The City of Ballarat will try to balance its books by employing far fewer agency staff than previously, the newly released draft budget shows.
In the document, released this week for consultation with residents, forecast payments to agency staff are down by 90 per cent year on year - a reduction of $1.36 million in total.
The City of Ballarat is making savings through using less agency staff. We are also reviewing how we are delivering services and will implement appropriate changesGlenn Kallio, City of Ballarat director of business services
There also looks set to be fewer contract staff - those employed directly by the council on short term contracts - on the books. Figures listed under materials and services in the illustrate around $283,000 less for contract staff under the new budget for the next financial year.
In a statement, the City of Ballarat's director of business services Glenn Kallio said: "The City of Ballarat is making savings through using less agency staff.
"We are also reviewing how we are delivering services and will implement appropriate changes.
"This will not be reflected in one account in the draft 2020/21 budget."
Agency staff - ie those working for council but on the payroll of employment agencies - were among the first casualties of the strict new lockdown measures introduced by council in March.
The draft budget also outlines funding for around 25 full time equivalent casual staff in the whole organisation, with more than half earmarked for the development and planning business unit.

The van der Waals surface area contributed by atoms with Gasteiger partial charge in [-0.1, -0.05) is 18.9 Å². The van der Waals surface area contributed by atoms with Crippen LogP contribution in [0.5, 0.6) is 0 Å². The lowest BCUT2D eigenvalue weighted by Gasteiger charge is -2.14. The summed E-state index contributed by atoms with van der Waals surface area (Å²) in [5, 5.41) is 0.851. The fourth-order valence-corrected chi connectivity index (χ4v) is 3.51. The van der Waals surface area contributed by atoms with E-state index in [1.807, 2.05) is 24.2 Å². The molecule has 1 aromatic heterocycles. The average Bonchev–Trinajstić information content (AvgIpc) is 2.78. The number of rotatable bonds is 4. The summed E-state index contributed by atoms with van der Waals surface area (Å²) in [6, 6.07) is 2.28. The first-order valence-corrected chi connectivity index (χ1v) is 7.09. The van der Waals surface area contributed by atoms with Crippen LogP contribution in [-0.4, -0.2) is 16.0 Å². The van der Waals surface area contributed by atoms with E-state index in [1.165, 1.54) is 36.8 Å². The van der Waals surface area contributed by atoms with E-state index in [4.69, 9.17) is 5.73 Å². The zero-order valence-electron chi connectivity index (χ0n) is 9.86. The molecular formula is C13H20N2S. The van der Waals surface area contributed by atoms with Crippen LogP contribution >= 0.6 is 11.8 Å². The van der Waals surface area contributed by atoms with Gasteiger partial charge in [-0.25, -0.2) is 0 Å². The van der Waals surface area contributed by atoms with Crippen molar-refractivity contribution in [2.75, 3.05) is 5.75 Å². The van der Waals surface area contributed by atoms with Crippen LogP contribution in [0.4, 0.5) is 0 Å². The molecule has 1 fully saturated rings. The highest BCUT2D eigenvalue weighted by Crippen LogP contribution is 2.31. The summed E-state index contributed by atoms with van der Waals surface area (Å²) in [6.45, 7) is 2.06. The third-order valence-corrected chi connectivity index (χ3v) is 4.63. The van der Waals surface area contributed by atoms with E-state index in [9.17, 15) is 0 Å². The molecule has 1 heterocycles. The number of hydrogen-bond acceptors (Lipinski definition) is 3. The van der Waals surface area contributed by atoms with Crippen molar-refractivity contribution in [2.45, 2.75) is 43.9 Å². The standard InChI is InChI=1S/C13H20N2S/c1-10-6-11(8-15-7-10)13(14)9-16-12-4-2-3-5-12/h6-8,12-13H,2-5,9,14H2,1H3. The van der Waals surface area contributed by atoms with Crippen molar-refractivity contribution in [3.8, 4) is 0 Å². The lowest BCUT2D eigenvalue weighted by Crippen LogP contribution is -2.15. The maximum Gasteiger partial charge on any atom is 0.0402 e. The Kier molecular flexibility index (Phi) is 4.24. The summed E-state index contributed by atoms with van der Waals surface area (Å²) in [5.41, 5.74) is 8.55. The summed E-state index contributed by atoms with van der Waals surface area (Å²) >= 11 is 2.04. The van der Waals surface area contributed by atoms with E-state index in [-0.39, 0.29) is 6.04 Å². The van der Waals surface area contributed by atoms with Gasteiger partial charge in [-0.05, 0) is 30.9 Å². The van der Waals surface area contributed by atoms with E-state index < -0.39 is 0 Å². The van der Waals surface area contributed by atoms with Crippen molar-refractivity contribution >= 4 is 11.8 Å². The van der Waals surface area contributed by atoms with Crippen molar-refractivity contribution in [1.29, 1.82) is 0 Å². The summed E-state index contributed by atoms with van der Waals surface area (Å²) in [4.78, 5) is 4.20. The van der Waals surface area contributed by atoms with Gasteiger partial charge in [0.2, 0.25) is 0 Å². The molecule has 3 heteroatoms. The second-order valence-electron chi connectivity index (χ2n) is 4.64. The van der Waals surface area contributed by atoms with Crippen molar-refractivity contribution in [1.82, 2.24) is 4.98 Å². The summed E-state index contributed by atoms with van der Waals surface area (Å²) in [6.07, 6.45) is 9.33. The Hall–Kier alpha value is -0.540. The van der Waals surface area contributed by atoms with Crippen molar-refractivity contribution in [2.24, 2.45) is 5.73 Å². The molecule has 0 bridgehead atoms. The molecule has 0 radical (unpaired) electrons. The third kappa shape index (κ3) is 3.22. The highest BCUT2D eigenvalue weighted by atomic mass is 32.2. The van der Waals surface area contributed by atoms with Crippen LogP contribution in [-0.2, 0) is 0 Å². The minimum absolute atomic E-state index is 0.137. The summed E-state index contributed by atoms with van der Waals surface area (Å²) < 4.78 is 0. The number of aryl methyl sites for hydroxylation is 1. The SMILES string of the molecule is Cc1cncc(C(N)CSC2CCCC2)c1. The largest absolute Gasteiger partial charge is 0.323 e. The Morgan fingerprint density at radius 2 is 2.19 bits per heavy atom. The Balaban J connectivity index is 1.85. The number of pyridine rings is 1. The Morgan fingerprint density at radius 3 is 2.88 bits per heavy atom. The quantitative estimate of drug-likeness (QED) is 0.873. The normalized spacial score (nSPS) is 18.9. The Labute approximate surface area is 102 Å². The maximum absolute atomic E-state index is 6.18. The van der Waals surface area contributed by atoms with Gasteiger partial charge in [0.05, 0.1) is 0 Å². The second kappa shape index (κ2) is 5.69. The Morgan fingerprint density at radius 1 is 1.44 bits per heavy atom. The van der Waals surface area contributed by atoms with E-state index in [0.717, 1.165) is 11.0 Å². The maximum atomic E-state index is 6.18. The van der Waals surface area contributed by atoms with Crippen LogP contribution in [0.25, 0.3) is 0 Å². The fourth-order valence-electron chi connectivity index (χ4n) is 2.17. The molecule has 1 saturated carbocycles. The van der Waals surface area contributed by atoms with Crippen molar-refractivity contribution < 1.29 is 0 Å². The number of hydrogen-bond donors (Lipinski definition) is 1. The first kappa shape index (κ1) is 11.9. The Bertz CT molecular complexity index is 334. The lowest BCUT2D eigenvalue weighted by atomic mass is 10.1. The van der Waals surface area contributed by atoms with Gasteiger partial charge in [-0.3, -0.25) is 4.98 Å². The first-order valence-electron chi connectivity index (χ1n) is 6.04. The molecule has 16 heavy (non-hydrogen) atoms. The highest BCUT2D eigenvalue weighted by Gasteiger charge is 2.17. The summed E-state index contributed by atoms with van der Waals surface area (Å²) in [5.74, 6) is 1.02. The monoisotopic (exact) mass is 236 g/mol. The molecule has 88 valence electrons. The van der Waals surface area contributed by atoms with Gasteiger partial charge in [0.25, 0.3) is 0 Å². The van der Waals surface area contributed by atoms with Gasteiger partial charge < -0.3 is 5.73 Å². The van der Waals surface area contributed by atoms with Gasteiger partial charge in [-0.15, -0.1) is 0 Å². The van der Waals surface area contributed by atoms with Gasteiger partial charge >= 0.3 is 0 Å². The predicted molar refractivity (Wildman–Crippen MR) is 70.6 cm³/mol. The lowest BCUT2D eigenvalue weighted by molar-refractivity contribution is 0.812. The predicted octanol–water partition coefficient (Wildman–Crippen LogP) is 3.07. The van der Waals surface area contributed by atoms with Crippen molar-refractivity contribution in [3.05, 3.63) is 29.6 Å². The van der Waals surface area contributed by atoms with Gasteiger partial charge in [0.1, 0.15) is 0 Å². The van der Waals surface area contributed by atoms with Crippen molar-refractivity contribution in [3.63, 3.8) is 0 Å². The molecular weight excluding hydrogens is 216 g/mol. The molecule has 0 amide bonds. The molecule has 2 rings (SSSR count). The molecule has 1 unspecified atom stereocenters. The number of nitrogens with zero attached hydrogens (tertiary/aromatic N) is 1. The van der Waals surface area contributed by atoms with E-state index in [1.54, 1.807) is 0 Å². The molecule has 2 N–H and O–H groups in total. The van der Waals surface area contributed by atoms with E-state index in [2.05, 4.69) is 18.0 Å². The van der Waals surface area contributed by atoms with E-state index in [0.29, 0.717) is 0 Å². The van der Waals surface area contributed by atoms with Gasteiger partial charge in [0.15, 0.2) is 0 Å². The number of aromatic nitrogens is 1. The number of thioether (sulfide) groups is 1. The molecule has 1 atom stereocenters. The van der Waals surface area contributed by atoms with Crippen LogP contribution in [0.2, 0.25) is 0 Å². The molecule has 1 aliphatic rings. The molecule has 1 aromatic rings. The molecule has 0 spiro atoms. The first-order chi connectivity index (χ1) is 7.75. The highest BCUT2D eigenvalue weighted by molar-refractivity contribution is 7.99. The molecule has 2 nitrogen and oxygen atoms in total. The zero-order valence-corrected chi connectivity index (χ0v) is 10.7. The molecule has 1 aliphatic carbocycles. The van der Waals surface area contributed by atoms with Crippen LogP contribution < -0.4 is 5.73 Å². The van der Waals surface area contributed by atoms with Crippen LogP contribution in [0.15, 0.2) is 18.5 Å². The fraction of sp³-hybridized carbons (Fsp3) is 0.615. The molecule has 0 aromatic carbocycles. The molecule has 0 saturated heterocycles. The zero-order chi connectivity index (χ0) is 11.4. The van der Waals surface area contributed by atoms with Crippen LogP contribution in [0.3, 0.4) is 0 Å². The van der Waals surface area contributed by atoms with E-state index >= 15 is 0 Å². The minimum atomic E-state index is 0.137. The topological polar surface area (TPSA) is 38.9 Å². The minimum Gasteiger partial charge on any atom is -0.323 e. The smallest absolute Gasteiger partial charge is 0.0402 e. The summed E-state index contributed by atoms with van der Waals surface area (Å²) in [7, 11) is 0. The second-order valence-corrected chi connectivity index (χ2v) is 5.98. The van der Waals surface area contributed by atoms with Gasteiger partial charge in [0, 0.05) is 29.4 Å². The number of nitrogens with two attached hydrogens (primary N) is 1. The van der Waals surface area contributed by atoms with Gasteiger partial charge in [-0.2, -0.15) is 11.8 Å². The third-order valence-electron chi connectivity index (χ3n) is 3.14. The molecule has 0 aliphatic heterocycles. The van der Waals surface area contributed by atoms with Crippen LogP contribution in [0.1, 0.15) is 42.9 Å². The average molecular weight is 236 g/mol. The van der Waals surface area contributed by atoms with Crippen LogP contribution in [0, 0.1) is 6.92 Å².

The number of people represented by that figure would be much higher, with many on limited hours at places like the Ballarat Aquatic and Leisure Centre.
In the weeks after the City of Ballarat introduced its shutdown measures, the CEO Justine Linley confirmed that 203 casual staff had been stood down shortly after the physical distancing measures were put in place.
She said last month the decision "was not taken lightly" and that staff would remain on the books and be welcome to return once restrictions were lifted.
The Courier understands that once restrictions are lifted, many of the municipality's casual staff will return to work.
However, if the budget proceeds as planned, few agency staff working for council are likely to return to their previous roles.
There remains an ongoing controversy over whether they should be eligible for the JobKeeper benefit, which can be up to almost $250 a week more than the current JobSeeker allowance.
Currently council staff are not eligible for JobSeeker payments, despite lobbying from councils to Federal politicians, who introduced the scheme to help employers keep staff on during the economic downturn.
The changes in funding to council's materials and services highlight some of the ways the City of Ballarat's finance department is trying to cut costs as it contends with a proposed rate freeze and income that has been significantly reduced due to the COVID-19 pandemic.
The amount spent on the permanent workforce would remain steady under the current draft budget, with non-permanent staff likely to bear the brunt of cuts.
Last week, councillors agreed to release the budget to the public. Headline figures included an additional $17 million in total borrowing.
- You can read the draft budget at https://www.ballarat.vic.gov.au/city/about-us/budget\
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